my body, my research

Over the last few months, I’ve been receiving emails and comments on past posts about what sort of testing I went through in 2010 and if the chronic pain I had that year was related to having kidney stones. I’ve been putting off that story because it was an extremely busy semester and now that it’s over, I’m in the thick of writing of my dissertation proposal. Not surprisingly, my dissertation topic is related to science, health and how we learn about the seen and unseen (invisible) things that go on inside of our bodies. (Dissertation nutshell: How do urban girls learn about bisphenol A (BPA) in their bodies while making a science documentary on that topic? Even just typing that makes me giddy about my research.)

An important part of my dissertation proposal has been writing about myself as a researcher. In the academic world, we call this a researcher positionally statement. I’ve been drafting and redrafting mine for a solid 8 months. I sort of know what I want to say, but conceptualizing how I understand my own health journey and experiences with my body while in graduate school (researching how girls come to understand their own bodies and the role that scientific knowledge plays in their understandings of themselves and their environment) has really shaped how I approach my work as a researcher: it’s important to me to really grapple with my own journey, because it has shaped my understanding(s) of how other people come to accept or reject “scientific” explanations of what actually happens inside of our bodies.

When I look back at the last 5 years, I realize just how much my physical, mental and emotional health impacted my experiences in graduate school. I write about it because it helps me understand myself and my research. It feels like a new step to be conceptualizing that journey now in a dissertation proposal for a new audience (an academic one), but one that has watched me struggle through the last 5 years to get healthy and stay healthy enough to complete my Ph.D. Learning to take care of myself has been one of the hardest lessons I have ever been forced to learn. I’ve come to understand it as a continuous process of unfolding: every day/week, I look back and see  moments where I chose to put my health and well-being first, even when it made me feel horrible that I didn’t meet a deadline, missed a meeting, didn’t get enough done. Slowing down takes practice. Feeding yourself takes practice. I’m still in the process of figuring out what it means to really feed myself every day–literally: feed myself food that keeps me going and doesn’t make me sick 24 hours later. When I fail to feed myself literally, it impacts every other aspect of my life. This is why I’m so motivated to stay with my limited diet: I want to graduate in May 2014. I’m determined to stay as healthy as I can, recognizing that some times that’s beyond my control, but often, it’s a matter of choosing what works for my body, recognizing that everything I put in impacts multiple aspects of my life.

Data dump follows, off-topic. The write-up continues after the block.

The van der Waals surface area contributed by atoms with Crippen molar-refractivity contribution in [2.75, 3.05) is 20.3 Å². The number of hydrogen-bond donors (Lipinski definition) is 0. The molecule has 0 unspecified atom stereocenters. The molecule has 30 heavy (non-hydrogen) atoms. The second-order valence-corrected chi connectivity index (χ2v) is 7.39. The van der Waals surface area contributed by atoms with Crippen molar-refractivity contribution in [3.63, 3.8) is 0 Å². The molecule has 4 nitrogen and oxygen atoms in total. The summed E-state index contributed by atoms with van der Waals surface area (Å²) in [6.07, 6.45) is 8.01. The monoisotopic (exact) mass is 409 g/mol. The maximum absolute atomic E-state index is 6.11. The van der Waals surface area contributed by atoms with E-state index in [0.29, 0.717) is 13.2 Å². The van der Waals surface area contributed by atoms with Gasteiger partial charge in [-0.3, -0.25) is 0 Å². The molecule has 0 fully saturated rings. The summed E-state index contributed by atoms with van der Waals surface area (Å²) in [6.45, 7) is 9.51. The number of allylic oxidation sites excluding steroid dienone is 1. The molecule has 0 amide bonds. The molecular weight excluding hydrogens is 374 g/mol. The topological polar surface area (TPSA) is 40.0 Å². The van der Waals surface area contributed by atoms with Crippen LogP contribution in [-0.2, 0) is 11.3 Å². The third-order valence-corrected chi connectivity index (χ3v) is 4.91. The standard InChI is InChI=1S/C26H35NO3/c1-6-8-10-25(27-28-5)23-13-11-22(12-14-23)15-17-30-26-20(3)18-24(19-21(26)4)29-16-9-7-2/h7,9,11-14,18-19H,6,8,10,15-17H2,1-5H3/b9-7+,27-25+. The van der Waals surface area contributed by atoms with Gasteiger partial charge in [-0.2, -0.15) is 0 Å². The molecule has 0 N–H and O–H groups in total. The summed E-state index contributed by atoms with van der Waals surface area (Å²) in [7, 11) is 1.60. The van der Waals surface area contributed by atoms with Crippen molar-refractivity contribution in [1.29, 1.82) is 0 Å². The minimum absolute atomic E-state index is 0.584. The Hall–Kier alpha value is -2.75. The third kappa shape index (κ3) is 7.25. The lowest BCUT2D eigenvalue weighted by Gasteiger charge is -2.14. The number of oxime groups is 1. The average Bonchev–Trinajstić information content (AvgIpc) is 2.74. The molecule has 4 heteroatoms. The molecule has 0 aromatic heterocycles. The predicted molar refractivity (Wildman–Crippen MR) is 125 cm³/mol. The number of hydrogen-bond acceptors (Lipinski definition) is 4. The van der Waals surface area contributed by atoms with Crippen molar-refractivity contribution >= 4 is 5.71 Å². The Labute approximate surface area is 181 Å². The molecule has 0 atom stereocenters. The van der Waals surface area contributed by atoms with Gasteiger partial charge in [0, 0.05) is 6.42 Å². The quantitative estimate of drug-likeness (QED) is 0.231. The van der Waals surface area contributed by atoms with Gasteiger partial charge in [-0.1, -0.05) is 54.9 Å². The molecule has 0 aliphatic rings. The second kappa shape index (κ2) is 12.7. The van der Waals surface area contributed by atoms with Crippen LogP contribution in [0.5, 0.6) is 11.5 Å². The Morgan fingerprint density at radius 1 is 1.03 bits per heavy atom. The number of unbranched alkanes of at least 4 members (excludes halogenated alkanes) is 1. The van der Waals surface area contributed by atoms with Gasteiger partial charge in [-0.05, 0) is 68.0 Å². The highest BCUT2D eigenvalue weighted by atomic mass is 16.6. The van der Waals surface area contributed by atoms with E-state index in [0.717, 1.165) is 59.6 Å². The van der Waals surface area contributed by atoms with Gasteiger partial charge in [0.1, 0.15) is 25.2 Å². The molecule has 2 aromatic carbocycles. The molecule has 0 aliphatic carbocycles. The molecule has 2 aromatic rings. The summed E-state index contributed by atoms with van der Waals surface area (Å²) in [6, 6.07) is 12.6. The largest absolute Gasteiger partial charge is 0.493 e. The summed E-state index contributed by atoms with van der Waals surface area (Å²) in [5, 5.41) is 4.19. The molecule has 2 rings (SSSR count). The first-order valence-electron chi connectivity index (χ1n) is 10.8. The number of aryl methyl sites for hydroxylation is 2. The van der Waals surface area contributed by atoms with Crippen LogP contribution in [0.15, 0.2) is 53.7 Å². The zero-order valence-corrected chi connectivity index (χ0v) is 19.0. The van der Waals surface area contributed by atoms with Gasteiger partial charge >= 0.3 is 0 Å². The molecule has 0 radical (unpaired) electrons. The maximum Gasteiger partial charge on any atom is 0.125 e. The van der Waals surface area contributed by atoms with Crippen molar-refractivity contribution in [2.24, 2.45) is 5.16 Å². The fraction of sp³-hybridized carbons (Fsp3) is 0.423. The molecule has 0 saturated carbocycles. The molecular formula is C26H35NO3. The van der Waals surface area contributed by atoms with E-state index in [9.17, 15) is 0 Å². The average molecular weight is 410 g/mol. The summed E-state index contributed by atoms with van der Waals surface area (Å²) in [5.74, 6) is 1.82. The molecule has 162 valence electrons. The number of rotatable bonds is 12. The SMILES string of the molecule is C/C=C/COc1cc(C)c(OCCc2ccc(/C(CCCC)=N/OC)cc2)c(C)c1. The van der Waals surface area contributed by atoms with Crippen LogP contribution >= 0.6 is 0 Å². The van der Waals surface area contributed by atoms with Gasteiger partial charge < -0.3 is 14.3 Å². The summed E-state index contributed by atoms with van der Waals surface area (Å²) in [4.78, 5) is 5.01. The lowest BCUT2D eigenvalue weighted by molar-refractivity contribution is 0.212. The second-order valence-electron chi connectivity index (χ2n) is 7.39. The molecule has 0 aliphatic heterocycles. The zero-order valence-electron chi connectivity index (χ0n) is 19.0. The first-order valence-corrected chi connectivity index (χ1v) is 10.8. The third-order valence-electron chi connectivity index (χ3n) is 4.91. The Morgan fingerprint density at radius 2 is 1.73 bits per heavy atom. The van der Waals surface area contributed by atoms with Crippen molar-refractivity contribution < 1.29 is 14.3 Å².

The academic writing teacher in me (I taught academic writing in higher education for 7 years) has been thinking about how interesting it might be to continue writing about my digestive journey (of 2010/hell year) here on my blog as a way to help me understand how that journey has impacted my dissertation research. Writing for different audiences can really push someone to articulate experiences in new ways. I’m curious about how writing about my digestive journey here might help me write the researcher positionally statement of my dissertation proposal this summer, keeping in mind that some of my academic life bleeds into my online life and reads this blog.

I left off my 2010 story right before my bike accident, where I was literally unable to feed myself and forced to have my saintly husband and mother take me to the bathroom because I broke both my elbows. O, and getting my first endoscopy and colonoscopy while in casts. Avoid the next few digestive journey posts if you aren’t okay with reading about what it feels like to clean out your entire body for a colonoscopy: it’s fascinatingly sick.

 

 



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